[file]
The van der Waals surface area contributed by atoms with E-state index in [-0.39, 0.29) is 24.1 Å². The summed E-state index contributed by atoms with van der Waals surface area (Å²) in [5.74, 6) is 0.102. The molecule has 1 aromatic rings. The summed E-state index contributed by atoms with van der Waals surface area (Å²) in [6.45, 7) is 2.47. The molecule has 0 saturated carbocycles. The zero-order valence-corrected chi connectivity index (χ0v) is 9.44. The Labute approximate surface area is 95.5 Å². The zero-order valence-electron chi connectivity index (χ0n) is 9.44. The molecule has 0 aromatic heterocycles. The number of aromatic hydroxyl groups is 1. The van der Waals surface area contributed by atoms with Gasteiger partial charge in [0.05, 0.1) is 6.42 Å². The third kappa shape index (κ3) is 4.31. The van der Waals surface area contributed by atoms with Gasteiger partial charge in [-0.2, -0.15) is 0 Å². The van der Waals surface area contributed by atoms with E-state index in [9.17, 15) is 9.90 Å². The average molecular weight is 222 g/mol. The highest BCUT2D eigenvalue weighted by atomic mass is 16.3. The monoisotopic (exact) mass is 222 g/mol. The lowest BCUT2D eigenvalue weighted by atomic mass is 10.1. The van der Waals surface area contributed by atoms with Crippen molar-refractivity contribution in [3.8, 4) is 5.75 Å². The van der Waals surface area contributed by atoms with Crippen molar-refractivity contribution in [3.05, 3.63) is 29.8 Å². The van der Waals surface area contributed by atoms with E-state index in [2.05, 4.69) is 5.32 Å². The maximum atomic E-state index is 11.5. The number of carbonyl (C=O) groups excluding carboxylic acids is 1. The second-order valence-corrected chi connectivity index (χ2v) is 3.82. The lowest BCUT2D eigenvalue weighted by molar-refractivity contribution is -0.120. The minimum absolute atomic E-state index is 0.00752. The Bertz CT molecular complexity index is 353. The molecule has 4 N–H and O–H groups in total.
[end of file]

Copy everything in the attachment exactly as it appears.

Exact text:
The van der Waals surface area contributed by atoms with E-state index in [-0.39, 0.29) is 24.1 Å². The summed E-state index contributed by atoms with van der Waals surface area (Å²) in [5.74, 6) is 0.102. The molecule has 1 aromatic rings. The summed E-state index contributed by atoms with van der Waals surface area (Å²) in [6.45, 7) is 2.47. The molecule has 0 saturated carbocycles. The zero-order valence-corrected chi connectivity index (χ0v) is 9.44. The Labute approximate surface area is 95.5 Å². The zero-order valence-electron chi connectivity index (χ0n) is 9.44. The molecule has 0 aromatic heterocycles. The number of aromatic hydroxyl groups is 1. The van der Waals surface area contributed by atoms with Gasteiger partial charge in [0.05, 0.1) is 6.42 Å². The third kappa shape index (κ3) is 4.31. The van der Waals surface area contributed by atoms with Gasteiger partial charge in [-0.2, -0.15) is 0 Å². The van der Waals surface area contributed by atoms with E-state index in [9.17, 15) is 9.90 Å². The average molecular weight is 222 g/mol. The highest BCUT2D eigenvalue weighted by atomic mass is 16.3. The monoisotopic (exact) mass is 222 g/mol. The lowest BCUT2D eigenvalue weighted by atomic mass is 10.1. The van der Waals surface area contributed by atoms with Crippen molar-refractivity contribution in [3.8, 4) is 5.75 Å². The van der Waals surface area contributed by atoms with Crippen molar-refractivity contribution in [3.05, 3.63) is 29.8 Å². The van der Waals surface area contributed by atoms with E-state index in [2.05, 4.69) is 5.32 Å². The maximum atomic E-state index is 11.5. The number of carbonyl (C=O) groups excluding carboxylic acids is 1. The second-order valence-corrected chi connectivity index (χ2v) is 3.82. The lowest BCUT2D eigenvalue weighted by molar-refractivity contribution is -0.120. The minimum absolute atomic E-state index is 0.00752. The Bertz CT molecular complexity index is 353. The molecule has 4 N–H and O–H groups in total.